Machine vision offers a great opportunity for insurers to automate visual tasks and mitigate fraud.
Machine vision refers to the AI-based analysis (machine learning) of images from sources such as smartphones, satellites, or drones. In simple terms, machine vision is the eyes of applications and machines. It uses software algorithms to assess visual images based on existing data sets already assessed by humans.
According to Insurance CIO Outlook, machine vision can help property and casualty insurers simplify property assessment for claims processing. Traditionally, a claim adjuster would go on-site and assess the situation. By using drones programmed with machine vision, this process becomes more simple and safer, as the drone can use machine vision to obtain images and create 2D and 3D models for claims assessments.
In employee benefits, machine vision can greatly streamline the quoting process. Many requests for proposal still come in as images and PDF documents that cannot be interpreted as text by a typical computer. Moreover, client information cannot be copied and pasted from this format into the quoting tool, requiring manual rekeying of information by a human underwriter or salesperson whose time is better spent elsewhere.
This is where a machine vision technique called optical character recognition (OCR) comes in. OCR is the conversion of images to text (e.g. a photo of an RFP) into a machine-readable format. This enables insurers and distribution partners to generate a shell quote with information pulled from the RFP and begin working on a quote immediately.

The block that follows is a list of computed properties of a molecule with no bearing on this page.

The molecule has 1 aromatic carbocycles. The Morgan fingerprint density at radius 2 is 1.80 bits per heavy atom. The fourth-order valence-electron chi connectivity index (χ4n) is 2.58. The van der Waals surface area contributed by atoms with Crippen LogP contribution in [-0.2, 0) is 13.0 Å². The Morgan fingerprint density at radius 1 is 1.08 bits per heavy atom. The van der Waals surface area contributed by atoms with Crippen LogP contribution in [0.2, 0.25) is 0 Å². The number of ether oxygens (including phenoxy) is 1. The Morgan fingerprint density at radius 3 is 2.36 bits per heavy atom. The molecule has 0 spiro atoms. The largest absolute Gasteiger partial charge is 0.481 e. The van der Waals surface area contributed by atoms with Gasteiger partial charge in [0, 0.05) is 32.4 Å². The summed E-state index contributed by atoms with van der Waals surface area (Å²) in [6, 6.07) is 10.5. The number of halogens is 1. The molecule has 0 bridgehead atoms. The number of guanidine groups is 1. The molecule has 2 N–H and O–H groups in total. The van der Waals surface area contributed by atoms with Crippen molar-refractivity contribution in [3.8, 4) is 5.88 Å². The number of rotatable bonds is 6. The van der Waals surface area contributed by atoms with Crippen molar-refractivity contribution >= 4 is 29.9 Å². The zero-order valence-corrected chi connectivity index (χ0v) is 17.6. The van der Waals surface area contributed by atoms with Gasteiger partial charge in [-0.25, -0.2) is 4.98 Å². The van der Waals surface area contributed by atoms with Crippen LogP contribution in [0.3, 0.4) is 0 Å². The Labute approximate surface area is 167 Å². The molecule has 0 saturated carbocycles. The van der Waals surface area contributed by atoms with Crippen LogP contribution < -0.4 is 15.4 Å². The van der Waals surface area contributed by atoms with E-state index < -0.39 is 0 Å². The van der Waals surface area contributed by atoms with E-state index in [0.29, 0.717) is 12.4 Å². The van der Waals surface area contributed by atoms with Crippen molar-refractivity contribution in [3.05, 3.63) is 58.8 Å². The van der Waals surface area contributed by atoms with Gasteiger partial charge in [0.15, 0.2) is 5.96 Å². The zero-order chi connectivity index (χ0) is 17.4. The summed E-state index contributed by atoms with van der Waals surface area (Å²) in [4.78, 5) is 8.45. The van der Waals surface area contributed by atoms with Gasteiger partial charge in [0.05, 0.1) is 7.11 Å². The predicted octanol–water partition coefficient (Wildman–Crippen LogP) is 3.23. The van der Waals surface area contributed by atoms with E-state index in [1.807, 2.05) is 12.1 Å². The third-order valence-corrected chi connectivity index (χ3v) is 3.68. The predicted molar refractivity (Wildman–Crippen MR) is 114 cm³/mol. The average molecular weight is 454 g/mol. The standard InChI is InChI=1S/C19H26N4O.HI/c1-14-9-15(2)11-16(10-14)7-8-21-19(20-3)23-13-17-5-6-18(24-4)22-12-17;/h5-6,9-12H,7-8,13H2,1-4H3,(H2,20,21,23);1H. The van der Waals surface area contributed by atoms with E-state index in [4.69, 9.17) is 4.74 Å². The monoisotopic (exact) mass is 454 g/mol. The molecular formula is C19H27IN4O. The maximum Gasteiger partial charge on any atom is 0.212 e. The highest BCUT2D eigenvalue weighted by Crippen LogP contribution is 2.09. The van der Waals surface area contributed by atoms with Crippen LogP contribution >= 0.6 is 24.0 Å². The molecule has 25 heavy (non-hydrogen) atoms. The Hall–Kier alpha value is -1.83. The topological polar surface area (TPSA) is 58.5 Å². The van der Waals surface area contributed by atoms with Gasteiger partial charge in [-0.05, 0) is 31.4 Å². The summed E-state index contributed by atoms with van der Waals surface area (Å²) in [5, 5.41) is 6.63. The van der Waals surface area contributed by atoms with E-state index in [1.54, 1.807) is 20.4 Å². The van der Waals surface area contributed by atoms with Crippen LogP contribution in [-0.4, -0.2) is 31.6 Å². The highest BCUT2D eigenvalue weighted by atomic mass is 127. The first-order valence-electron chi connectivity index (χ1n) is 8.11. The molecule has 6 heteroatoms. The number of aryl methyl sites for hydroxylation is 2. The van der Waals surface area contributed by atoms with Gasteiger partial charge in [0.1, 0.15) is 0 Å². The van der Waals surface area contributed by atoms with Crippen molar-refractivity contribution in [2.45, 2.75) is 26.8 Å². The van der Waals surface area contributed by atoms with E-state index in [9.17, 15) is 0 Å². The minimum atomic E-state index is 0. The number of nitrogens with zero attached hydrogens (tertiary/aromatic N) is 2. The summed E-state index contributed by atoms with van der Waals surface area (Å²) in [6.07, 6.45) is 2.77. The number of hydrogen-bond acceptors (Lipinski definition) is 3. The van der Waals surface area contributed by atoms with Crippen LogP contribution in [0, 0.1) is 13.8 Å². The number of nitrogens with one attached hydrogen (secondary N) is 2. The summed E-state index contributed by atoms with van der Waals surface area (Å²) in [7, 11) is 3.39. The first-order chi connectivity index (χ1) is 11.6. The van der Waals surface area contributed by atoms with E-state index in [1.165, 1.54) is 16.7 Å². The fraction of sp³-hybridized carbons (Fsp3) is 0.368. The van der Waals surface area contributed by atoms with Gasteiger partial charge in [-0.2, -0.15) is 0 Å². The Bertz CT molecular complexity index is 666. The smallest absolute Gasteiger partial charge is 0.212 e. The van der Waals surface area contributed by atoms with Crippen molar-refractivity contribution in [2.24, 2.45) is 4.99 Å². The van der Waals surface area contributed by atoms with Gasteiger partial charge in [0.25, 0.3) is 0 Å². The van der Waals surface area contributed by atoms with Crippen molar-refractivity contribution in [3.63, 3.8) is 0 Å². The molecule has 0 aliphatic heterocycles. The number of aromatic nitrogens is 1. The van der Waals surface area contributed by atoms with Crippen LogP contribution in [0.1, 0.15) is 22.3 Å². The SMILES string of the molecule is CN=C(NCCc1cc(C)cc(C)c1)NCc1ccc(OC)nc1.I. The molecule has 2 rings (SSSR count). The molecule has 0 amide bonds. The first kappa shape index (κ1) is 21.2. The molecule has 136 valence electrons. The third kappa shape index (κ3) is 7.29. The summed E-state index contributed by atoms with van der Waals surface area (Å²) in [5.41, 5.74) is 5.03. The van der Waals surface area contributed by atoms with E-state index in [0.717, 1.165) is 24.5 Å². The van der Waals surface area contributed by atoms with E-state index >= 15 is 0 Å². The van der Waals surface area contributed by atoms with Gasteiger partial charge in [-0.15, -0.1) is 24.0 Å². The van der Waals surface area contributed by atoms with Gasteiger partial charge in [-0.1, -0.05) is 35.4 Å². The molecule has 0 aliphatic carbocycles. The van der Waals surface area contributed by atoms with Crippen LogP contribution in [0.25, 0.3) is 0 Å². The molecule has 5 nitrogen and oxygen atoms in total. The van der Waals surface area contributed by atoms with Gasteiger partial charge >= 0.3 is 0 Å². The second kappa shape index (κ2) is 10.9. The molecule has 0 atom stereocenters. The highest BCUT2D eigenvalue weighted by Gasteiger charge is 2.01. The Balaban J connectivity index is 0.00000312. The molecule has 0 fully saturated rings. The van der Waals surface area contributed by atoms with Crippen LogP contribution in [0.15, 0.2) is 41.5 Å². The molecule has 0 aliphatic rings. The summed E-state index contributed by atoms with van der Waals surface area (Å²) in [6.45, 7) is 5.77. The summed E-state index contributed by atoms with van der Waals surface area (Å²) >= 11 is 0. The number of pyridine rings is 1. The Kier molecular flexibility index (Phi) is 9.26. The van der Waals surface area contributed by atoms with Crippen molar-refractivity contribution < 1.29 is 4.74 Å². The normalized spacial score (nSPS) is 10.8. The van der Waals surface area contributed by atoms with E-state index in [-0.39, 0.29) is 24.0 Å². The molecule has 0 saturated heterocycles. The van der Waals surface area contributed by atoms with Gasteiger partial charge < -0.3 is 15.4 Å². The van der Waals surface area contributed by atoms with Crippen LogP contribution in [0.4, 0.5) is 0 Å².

Machine vision can also be used to improve the speed and accuracy of damage assessment and claims evaluation. For example, when a customer damages their vehicle, they can simply send a picture of the damaged area to their auto insurer, and the AI’s machine vision will analyze the images to determine the damage and claim amounts.
It can also help reduce fraud in claims assessment. Fraudsters usually think low-value damages go under the radar and are not assessed as thoroughly as higher-value claims. The neural networks can identify and filter out patterns of fraud cases or suspicious damage reports.
Additionally, machine vision also improves underwriting. It does this by intaking data from satellite images to find attributes insurers might find value in. Based on its findings, risk can be assessed leading to cost reduction for policyholders, higher quality of care, and improved fraud detection.